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Troubleshooting Church Sound Systems

by Tim Heneveld on January 13, 2011

image of church sound system troubleshootingRecently I was working with a church that was experiencing some “issues” with their sanctuary sound system. They had just reconfigured their main worship space and everything had been fine. But now that several weeks had gone by, things were not right. They asked if I could come and help work with their sound volunteers to get everything straightened out. I’ve worked with many churches in somewhat similar circumstances so, at first glance, nothing in this scenario seemed out of the ordinary.

The volunteers were all great guys and, like the worship leader, somewhat confused as to what was going on. The system seemed like it was out of balance (the space has a low ceiling and utilizes numerous delays to maintain coverage) so I first checked out the system processor to see how things were set. With the help of several great tools and equipment, we quickly gained some significant improvement by modifying the equalization levels. But something still wasn’t right. Checking out the mixing board, I realized that one of the board outputs was not working correctly. Due to the loudspeaker configuration, some areas of the room had a much lower volume level. Notably, the speaker in front of the mix position was too soft, while the rest of the room was at full volume. Ah ha! Some re-working on the system output patching and the levels were corrected. But even after these major corrections, something was still not right.

Then someone mentioned that the wireless was having problems. I looked and sure enough the wireless systems were actually still in the illegal 700 MHz band. That must be the problem! We brought in a different wireless microphone (down around 500 MHz) but that one also had problems. Next, I brought out some more tools and scanners. That’s when I found that the space was literally being flooded with Radio Frequencies (RF). I performed scans in different ranges and found that huge swaths of the spectrum from 100 MHz up to 1000 MHz were packed with RF “hash”. This was what was causing the wireless to misbehave, but (apparently) was also causing some very bad side effects to the rest of the system electronics. Fortunately, over the next two weeks the source of the extraneous RF dropped in level and finally disappeared altogether.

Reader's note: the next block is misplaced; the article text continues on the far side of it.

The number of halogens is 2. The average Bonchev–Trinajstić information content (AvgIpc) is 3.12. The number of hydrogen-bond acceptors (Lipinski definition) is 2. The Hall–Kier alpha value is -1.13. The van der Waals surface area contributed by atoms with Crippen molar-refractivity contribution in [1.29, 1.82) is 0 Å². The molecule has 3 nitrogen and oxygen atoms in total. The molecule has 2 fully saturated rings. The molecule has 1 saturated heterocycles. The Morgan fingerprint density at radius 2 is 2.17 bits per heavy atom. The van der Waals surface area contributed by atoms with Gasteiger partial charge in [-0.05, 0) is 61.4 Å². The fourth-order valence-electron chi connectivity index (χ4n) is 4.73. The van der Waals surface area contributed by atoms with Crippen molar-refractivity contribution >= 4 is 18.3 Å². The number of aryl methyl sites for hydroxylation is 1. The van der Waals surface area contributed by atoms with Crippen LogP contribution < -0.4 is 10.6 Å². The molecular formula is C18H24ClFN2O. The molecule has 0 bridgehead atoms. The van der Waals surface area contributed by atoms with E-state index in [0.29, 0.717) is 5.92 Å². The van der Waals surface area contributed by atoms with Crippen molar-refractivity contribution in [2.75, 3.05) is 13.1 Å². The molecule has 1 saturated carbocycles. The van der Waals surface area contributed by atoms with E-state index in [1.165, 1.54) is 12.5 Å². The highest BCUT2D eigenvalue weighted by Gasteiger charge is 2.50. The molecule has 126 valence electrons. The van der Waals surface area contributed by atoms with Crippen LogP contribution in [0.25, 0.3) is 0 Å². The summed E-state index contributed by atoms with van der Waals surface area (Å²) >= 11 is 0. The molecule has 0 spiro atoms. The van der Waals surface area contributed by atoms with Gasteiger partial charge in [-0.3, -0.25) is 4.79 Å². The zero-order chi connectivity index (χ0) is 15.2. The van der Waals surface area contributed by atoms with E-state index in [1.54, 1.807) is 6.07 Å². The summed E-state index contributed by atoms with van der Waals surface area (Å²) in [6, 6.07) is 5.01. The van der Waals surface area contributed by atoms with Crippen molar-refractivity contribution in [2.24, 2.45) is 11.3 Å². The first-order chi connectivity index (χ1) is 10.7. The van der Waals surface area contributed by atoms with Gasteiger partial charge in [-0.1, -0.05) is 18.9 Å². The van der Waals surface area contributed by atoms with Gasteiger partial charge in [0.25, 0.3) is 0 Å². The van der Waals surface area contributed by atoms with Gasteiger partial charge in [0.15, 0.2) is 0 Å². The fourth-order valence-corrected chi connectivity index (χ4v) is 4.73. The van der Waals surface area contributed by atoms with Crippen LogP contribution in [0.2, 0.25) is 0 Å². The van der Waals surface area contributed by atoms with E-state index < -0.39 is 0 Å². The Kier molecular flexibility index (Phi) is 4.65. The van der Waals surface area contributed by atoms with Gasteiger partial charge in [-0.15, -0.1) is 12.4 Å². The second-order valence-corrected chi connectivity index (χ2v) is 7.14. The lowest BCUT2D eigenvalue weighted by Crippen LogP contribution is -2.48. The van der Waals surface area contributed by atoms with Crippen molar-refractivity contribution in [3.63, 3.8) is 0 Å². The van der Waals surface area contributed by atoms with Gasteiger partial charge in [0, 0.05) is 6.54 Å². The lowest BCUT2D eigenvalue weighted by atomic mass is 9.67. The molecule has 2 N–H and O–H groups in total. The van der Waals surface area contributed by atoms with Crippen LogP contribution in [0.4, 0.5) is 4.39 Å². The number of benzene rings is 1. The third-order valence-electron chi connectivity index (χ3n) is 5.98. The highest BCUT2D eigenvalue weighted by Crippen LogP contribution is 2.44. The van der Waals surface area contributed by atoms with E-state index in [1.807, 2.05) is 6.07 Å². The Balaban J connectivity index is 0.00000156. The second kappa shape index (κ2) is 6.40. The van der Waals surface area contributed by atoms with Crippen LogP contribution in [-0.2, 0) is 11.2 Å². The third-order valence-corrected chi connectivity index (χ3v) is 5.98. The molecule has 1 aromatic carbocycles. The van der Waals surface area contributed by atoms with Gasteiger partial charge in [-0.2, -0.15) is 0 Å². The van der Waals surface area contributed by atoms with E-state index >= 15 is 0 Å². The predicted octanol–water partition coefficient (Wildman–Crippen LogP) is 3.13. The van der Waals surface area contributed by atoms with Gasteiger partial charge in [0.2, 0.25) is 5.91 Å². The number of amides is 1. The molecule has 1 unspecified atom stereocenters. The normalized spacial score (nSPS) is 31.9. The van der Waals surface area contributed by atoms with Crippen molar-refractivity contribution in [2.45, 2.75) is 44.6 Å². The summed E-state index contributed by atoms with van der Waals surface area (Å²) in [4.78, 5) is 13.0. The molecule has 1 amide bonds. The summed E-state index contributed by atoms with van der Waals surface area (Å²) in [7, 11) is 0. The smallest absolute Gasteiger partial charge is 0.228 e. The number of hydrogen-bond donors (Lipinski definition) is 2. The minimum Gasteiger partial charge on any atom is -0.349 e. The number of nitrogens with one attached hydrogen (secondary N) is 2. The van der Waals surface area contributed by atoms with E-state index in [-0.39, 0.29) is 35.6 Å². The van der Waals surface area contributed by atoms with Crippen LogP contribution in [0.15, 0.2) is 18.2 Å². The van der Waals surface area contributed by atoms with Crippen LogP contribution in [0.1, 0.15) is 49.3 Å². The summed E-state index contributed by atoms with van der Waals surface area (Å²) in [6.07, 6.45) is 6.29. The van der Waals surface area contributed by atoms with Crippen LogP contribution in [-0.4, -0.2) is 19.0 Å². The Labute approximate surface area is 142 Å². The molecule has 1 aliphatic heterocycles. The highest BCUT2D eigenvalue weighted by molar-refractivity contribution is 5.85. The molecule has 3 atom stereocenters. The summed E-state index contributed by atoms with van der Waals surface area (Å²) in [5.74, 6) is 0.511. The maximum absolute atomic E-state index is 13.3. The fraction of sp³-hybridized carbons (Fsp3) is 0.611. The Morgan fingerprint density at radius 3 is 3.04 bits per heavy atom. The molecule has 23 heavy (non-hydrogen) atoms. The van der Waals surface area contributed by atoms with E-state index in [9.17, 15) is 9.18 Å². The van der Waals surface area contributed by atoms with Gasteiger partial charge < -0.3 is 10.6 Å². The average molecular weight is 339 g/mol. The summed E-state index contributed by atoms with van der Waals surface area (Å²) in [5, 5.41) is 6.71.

So why am I telling you all of this? To point out from my own experience how important it is to have the knowledge to diagnose problems with these types of intricate systems, and to have the right tools and equipment to find the real issues. Finding any one of the major problems in this system helped, but only when we dealt with all of them (and there were a few other small ones too!) did the system sound outstanding again.

Acoustics By Design works with churches of all sizes to help solve their church sound system challenges. We design acoustical enhancements and audio-visual improvements tailor fit to the project. Since we do not sell materials or equipment, we are free to offer unbiased advice, and that’s why churches continue to trust us with their audio-video consulting needs.

Tim Heneveld

Tim Heneveld

Tim Heneveld, CTS-D, has worked in almost every aspect of the Audio-Video and lighting industry. From System Design to Project Management to Studio and Live Engineering. Tim has overseen audio, video, and lighting systems as well as operations, and provided recording studio and live sound engineering around the world for recording artists of all genres. Tim is a Certified Crestron and Extron Programmer, and is the Senior AVL Design Consultant for Acoustics By Design, in Grand Rapids, Michigan.

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